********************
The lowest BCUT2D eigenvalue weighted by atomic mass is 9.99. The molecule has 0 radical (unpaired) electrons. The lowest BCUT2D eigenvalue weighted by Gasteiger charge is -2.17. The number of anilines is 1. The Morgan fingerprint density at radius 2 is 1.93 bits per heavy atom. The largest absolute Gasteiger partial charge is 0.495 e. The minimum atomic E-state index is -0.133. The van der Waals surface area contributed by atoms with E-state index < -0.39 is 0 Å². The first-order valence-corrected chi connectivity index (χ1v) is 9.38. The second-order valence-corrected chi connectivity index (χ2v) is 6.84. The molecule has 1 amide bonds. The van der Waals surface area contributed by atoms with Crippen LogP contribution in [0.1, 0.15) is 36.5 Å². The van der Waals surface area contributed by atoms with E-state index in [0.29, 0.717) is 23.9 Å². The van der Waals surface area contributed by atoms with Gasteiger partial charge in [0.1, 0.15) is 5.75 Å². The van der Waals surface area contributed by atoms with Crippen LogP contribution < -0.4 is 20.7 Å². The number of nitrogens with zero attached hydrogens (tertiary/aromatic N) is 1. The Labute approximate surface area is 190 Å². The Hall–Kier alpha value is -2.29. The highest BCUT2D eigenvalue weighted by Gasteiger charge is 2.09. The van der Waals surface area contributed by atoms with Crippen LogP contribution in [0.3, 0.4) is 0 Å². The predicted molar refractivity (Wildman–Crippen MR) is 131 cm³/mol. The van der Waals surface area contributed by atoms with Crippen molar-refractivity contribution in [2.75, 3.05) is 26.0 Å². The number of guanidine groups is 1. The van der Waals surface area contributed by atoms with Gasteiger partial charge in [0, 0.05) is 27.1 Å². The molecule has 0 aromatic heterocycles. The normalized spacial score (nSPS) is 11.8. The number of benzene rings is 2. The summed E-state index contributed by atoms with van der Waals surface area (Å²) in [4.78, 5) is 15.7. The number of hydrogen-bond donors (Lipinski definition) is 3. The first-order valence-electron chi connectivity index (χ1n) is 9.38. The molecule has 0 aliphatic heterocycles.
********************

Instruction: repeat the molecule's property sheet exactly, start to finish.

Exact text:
The lowest BCUT2D eigenvalue weighted by atomic mass is 9.99. The molecule has 0 radical (unpaired) electrons. The lowest BCUT2D eigenvalue weighted by Gasteiger charge is -2.17. The number of anilines is 1. The Morgan fingerprint density at radius 2 is 1.93 bits per heavy atom. The largest absolute Gasteiger partial charge is 0.495 e. The minimum atomic E-state index is -0.133. The van der Waals surface area contributed by atoms with E-state index < -0.39 is 0 Å². The first-order valence-corrected chi connectivity index (χ1v) is 9.38. The second-order valence-corrected chi connectivity index (χ2v) is 6.84. The molecule has 1 amide bonds. The van der Waals surface area contributed by atoms with Crippen LogP contribution in [0.1, 0.15) is 36.5 Å². The van der Waals surface area contributed by atoms with E-state index in [0.29, 0.717) is 23.9 Å². The van der Waals surface area contributed by atoms with Gasteiger partial charge in [0.1, 0.15) is 5.75 Å². The van der Waals surface area contributed by atoms with Crippen LogP contribution < -0.4 is 20.7 Å². The number of nitrogens with zero attached hydrogens (tertiary/aromatic N) is 1. The Labute approximate surface area is 190 Å². The Hall–Kier alpha value is -2.29. The highest BCUT2D eigenvalue weighted by Gasteiger charge is 2.09. The van der Waals surface area contributed by atoms with Crippen LogP contribution in [0.3, 0.4) is 0 Å². The predicted molar refractivity (Wildman–Crippen MR) is 131 cm³/mol. The van der Waals surface area contributed by atoms with Crippen molar-refractivity contribution in [2.75, 3.05) is 26.0 Å². The number of guanidine groups is 1. The van der Waals surface area contributed by atoms with Gasteiger partial charge in [0, 0.05) is 27.1 Å². The molecule has 0 aromatic heterocycles. The normalized spacial score (nSPS) is 11.8. The number of benzene rings is 2. The summed E-state index contributed by atoms with van der Waals surface area (Å²) in [4.78, 5) is 15.7. The number of hydrogen-bond donors (Lipinski definition) is 3. The first-order valence-electron chi connectivity index (χ1n) is 9.38. The molecule has 0 aliphatic heterocycles.